Triggers by Marshall Goldsmith

Triggers ended up on one of my “want to read” lists after seeing it at a local bookstore. I think I mostly liked the cover, but if you look through my past reading list and you’ll see a fair number of books on similar topics. Triggers has some themes in common with books like Atomic Habits and The Checklist Manifesto and Smarter Faster Better, specifically how do you change your routines and thinking about how you live your life to achieve meaningful change. Or, to use the title in a sentence: when something in your environment triggers you, do you respond without thinking, or do you introspectively look at how that trigger impacts you then respond. And can you get to a point where you respond to triggers in your environment as you want to without having to think about them.

One point that stood out to me in this book that was unique to it was the idea of looking at a set of goals with active questions instead of passive ones. The example it uses is changing this type of review:

  • How happy were you today?
  • How meaningful was your day?
  • How positive were your relationships with people?
  • How engaged were you?

to this:

  • Did you do your best to be happy?
  • Did you do your best to find meaning?
  • Did you do your best to build positive relationships with people?
  • Did you do your best to be fully engaged?

And keeping a daily 0-10 scorecard of the answers to the active questions. Goldsmith recommends six as a default set anyone could use:

  • Did I do my best to set clear goals?
  • Did I do my best to make progress toward my goals?
  • Did I do my best to find meaning?
  • Did I do my best to be happy?
  • Did I do my best to build positive relationships?
  • Did I do my best to be fully engaged?

Asking active questions does two things: it prevents you from blaming outside circumstances for failures, and it makes you, over time, recognize the places you are actively not doing your best to give you the option to get better, or give up. As a simplified example, imagine you want to exercise every day. You make a grid with every day of the week, and check it off if you exercised for 30 minutes. Now say on Thursday you’re not feeling well, and on Friday there’s an interruption in the morning and work goes late and you meet up with friends after. Simple tracking you’d not check those days. In active questioning format you might put 0s for both days. Or you might put a 5 on Thursday, giving yourself some leeway knowing that rest is as important to an exercise routine as the exercise itself, and a 0 on Friday and make a plan for next Friday to get out for a walk at lunch. If you put 0s for an entire week, there’s no need to dig into excuses, you just recognize “I’m not doing my best” and you either stop trying or do better.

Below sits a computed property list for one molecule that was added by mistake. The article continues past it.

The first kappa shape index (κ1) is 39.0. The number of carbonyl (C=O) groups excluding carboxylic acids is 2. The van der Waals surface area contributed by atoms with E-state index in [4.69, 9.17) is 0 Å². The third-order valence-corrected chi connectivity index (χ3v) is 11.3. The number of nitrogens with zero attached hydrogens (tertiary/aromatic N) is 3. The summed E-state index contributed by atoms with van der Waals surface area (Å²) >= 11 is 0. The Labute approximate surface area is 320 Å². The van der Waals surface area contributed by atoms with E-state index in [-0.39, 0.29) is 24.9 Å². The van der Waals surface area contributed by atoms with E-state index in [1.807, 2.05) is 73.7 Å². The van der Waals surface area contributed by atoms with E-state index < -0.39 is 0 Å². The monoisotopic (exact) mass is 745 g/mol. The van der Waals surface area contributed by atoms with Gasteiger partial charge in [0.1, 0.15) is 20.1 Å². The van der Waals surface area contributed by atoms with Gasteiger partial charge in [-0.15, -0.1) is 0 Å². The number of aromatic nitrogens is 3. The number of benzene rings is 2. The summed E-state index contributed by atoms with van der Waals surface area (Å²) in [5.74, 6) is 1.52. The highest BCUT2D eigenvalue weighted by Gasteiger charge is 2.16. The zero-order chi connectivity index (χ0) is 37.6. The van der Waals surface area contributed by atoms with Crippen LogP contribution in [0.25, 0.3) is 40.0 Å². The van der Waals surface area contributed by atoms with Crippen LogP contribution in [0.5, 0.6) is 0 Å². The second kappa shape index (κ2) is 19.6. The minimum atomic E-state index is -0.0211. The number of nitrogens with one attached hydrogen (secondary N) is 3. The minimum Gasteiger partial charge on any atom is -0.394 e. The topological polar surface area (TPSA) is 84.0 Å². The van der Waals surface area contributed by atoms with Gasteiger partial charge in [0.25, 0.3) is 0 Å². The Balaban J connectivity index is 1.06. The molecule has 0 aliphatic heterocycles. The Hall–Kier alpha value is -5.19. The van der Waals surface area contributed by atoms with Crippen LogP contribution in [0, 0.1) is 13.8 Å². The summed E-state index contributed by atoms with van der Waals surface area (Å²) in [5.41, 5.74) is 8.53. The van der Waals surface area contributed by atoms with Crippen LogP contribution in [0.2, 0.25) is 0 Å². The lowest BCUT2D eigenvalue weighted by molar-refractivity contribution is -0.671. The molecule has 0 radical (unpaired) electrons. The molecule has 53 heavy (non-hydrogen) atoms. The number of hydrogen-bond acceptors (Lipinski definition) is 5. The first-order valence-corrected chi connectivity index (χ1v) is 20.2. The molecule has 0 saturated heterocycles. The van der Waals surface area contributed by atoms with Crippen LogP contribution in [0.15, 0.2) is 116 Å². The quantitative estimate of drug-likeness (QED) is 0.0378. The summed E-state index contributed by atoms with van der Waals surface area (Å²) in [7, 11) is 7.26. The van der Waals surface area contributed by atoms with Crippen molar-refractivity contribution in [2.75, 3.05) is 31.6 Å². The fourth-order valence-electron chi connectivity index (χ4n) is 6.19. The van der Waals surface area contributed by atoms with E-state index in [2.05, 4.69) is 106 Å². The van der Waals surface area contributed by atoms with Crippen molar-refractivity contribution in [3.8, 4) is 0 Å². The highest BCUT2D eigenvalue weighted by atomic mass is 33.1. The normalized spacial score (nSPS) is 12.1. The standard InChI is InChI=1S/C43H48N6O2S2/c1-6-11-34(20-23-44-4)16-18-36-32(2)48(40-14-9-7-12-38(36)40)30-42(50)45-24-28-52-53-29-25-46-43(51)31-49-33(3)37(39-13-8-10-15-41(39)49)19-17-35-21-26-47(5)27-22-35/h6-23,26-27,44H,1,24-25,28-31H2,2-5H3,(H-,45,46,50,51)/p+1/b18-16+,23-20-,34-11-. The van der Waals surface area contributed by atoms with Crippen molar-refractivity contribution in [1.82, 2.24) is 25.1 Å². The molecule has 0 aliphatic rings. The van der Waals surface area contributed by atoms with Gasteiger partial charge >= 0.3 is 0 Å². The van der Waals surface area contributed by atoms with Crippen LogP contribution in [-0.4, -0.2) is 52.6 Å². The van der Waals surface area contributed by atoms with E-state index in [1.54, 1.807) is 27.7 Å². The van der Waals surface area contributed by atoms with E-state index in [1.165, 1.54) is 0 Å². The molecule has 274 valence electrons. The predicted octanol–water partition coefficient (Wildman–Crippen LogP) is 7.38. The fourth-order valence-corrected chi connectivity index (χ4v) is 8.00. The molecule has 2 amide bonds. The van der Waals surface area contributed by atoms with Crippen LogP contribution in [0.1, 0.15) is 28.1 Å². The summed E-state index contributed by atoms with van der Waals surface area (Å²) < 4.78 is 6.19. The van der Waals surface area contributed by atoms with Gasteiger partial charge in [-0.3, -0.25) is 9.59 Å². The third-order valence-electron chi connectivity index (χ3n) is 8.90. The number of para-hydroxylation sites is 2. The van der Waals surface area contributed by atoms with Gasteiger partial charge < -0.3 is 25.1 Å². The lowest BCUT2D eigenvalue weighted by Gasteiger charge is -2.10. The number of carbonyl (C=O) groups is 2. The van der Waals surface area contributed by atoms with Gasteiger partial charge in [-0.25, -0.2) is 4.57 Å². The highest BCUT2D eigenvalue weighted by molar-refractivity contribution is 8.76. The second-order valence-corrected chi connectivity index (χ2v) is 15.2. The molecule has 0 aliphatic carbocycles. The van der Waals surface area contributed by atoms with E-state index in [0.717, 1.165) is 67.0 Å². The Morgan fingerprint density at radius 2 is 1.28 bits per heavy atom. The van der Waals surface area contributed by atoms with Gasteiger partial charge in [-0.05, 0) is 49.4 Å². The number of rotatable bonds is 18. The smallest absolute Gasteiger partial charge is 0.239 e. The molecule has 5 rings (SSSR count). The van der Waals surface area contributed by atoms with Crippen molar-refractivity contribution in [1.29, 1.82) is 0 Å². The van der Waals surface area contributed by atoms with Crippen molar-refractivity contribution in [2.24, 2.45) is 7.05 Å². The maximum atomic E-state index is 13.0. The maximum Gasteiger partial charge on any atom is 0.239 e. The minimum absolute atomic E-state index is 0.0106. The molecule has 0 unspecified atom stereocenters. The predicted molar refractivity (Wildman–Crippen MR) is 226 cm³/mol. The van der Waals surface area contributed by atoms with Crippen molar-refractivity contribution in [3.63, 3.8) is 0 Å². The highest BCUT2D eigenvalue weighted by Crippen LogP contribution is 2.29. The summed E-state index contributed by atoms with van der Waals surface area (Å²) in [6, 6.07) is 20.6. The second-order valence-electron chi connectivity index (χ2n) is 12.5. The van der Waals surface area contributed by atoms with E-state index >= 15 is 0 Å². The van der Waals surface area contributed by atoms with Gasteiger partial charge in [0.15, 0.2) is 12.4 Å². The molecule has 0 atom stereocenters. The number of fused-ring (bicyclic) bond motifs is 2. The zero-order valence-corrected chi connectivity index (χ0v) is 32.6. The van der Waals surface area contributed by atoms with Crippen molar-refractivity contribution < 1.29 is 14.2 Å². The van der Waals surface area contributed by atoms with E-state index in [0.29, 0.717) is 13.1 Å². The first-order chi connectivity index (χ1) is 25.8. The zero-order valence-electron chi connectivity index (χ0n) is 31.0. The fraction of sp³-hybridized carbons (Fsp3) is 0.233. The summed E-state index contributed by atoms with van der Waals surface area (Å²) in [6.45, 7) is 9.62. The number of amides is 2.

The focus of the book is deeper behavioral change more than simple habits. Professionally, Goldsmith is a coach to CEOs and other already successful people who know how to excel in at least one domain in their lives. He states the point clearly later in the book: something like quitting smoking is a great change, but it’s not a behavioral change that’s going to impact the other people you interact with on a day to day basis (short of smelling less smoke). The book is more focused on the ideas captured in his six questions: did I do my best to find meaning, happiness, build relationships, stay engaged. The sort of things that will not only make your life better, but will likely cascade back to your environment as well.

The principle theme of the book can be summed up as “you can‘t control what happens, only how you respond to what happens”. Goldsmith’s advice in the book is also entirely reasonable. He notes that sometimes you don’t have the space or energy to change, or do the best thing in a given situation. It’s fine. The important part is acknowledging the triggers that got you to that state, instead of having things trigger you that you don’t notice or acknowledge, which lead you into traps of behaving badly or falling short of the goals you’ve set. Goldsmith references a Buddhist parable as an example of not blaming your environment for why you can’t change, which I enjoyed:

A young farmer was covered with sweat as he paddled his boat up the river. He was going upstream to deliver his produce to the village. It was a hot day, and he wanted to make his delivery and get home before dark. As he looked ahead, he spied another vessel, heading rapidly downstream toward his boat. He rowed furiously to get out of the way, but it didn’t seem to help. He shouted, “Change direction! You are going to hit me!” To no avail. The vessel hit his boat with a violent thud. He cried out, “You idiot! How could you manage to hit my boat in the middle of this wide river?” As he glared into the boat, seeking out the individual responsible for the accident, he realized no one was there. He had been screaming at an empty boat that had broken free of its moorings and was floating downstream with the current.

Certainly I can think of many empty boats I’ve yelled at in my life. Overall I recommend the book. If you were looking at it or Atomic Habits I’d go with this one, the strategies outlined in it target behavioral change in as simple of a format but in a more meaningful way.

Tagged: book notes